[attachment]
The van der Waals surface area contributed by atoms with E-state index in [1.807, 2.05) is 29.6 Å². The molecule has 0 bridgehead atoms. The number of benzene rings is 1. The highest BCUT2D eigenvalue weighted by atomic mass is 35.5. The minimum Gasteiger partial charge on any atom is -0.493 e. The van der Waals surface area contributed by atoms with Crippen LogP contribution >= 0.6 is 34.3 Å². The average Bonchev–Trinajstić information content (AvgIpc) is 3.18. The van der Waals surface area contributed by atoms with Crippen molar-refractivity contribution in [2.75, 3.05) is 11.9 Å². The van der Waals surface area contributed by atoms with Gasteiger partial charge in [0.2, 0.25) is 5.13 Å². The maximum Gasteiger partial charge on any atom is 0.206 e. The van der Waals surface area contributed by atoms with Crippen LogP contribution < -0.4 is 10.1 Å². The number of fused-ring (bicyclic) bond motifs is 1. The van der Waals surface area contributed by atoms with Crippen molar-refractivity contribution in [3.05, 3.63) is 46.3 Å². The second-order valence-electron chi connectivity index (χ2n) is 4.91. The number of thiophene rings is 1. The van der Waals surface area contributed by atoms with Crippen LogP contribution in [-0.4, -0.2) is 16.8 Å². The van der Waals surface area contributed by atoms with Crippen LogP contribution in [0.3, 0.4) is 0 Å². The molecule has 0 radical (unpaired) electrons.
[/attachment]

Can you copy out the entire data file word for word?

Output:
The van der Waals surface area contributed by atoms with E-state index in [1.807, 2.05) is 29.6 Å². The molecule has 0 bridgehead atoms. The number of benzene rings is 1. The highest BCUT2D eigenvalue weighted by atomic mass is 35.5. The minimum Gasteiger partial charge on any atom is -0.493 e. The van der Waals surface area contributed by atoms with Crippen LogP contribution >= 0.6 is 34.3 Å². The average Bonchev–Trinajstić information content (AvgIpc) is 3.18. The van der Waals surface area contributed by atoms with Crippen molar-refractivity contribution in [2.75, 3.05) is 11.9 Å². The van der Waals surface area contributed by atoms with Gasteiger partial charge in [0.2, 0.25) is 5.13 Å². The maximum Gasteiger partial charge on any atom is 0.206 e. The van der Waals surface area contributed by atoms with Crippen LogP contribution < -0.4 is 10.1 Å². The number of fused-ring (bicyclic) bond motifs is 1. The van der Waals surface area contributed by atoms with Crippen molar-refractivity contribution in [3.05, 3.63) is 46.3 Å². The second-order valence-electron chi connectivity index (χ2n) is 4.91. The number of thiophene rings is 1. The van der Waals surface area contributed by atoms with Crippen LogP contribution in [-0.4, -0.2) is 16.8 Å². The van der Waals surface area contributed by atoms with Crippen LogP contribution in [0.3, 0.4) is 0 Å². The molecule has 0 radical (unpaired) electrons.